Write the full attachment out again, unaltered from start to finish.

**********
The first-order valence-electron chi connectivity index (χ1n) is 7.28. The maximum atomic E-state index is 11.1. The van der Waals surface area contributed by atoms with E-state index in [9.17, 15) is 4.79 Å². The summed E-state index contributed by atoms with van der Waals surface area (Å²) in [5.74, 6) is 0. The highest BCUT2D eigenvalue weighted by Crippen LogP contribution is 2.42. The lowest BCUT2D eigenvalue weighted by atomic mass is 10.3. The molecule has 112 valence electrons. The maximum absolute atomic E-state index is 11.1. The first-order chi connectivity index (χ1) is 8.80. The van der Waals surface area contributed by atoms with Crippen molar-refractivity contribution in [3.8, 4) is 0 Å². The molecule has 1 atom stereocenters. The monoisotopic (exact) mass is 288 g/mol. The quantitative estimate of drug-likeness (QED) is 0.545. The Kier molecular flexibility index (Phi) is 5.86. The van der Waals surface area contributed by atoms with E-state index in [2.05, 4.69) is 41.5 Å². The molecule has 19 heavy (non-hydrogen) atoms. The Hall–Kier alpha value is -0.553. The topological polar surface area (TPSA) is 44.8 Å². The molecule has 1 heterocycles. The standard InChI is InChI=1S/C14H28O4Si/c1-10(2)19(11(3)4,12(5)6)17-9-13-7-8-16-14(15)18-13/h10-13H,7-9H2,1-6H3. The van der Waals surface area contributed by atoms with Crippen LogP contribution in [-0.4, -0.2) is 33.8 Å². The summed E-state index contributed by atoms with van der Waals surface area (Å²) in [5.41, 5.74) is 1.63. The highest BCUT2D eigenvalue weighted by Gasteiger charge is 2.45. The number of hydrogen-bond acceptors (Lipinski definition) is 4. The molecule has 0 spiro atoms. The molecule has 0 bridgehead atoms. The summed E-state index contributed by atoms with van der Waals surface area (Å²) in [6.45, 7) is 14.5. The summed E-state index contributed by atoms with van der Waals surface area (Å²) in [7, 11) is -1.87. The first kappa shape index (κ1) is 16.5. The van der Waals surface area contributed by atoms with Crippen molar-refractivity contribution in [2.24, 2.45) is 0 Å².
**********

The first-order valence-electron chi connectivity index (χ1n) is 7.28. The maximum atomic E-state index is 11.1. The van der Waals surface area contributed by atoms with E-state index in [9.17, 15) is 4.79 Å². The summed E-state index contributed by atoms with van der Waals surface area (Å²) in [5.74, 6) is 0. The highest BCUT2D eigenvalue weighted by Crippen LogP contribution is 2.42. The lowest BCUT2D eigenvalue weighted by atomic mass is 10.3. The molecule has 112 valence electrons. The maximum absolute atomic E-state index is 11.1. The first-order chi connectivity index (χ1) is 8.80. The van der Waals surface area contributed by atoms with Crippen molar-refractivity contribution in [3.8, 4) is 0 Å². The molecule has 1 atom stereocenters. The monoisotopic (exact) mass is 288 g/mol. The quantitative estimate of drug-likeness (QED) is 0.545. The Kier molecular flexibility index (Phi) is 5.86. The van der Waals surface area contributed by atoms with E-state index in [2.05, 4.69) is 41.5 Å². The molecule has 19 heavy (non-hydrogen) atoms. The Hall–Kier alpha value is -0.553. The topological polar surface area (TPSA) is 44.8 Å². The molecule has 1 heterocycles. The standard InChI is InChI=1S/C14H28O4Si/c1-10(2)19(11(3)4,12(5)6)17-9-13-7-8-16-14(15)18-13/h10-13H,7-9H2,1-6H3. The van der Waals surface area contributed by atoms with Crippen LogP contribution in [-0.4, -0.2) is 33.8 Å². The summed E-state index contributed by atoms with van der Waals surface area (Å²) in [5.41, 5.74) is 1.63. The highest BCUT2D eigenvalue weighted by Gasteiger charge is 2.45. The number of hydrogen-bond acceptors (Lipinski definition) is 4. The molecule has 0 spiro atoms. The molecule has 0 bridgehead atoms. The summed E-state index contributed by atoms with van der Waals surface area (Å²) in [6.45, 7) is 14.5. The summed E-state index contributed by atoms with van der Waals surface area (Å²) in [7, 11) is -1.87. The first kappa shape index (κ1) is 16.5. The van der Waals surface area contributed by atoms with Crippen molar-refractivity contribution in [2.24, 2.45) is 0 Å².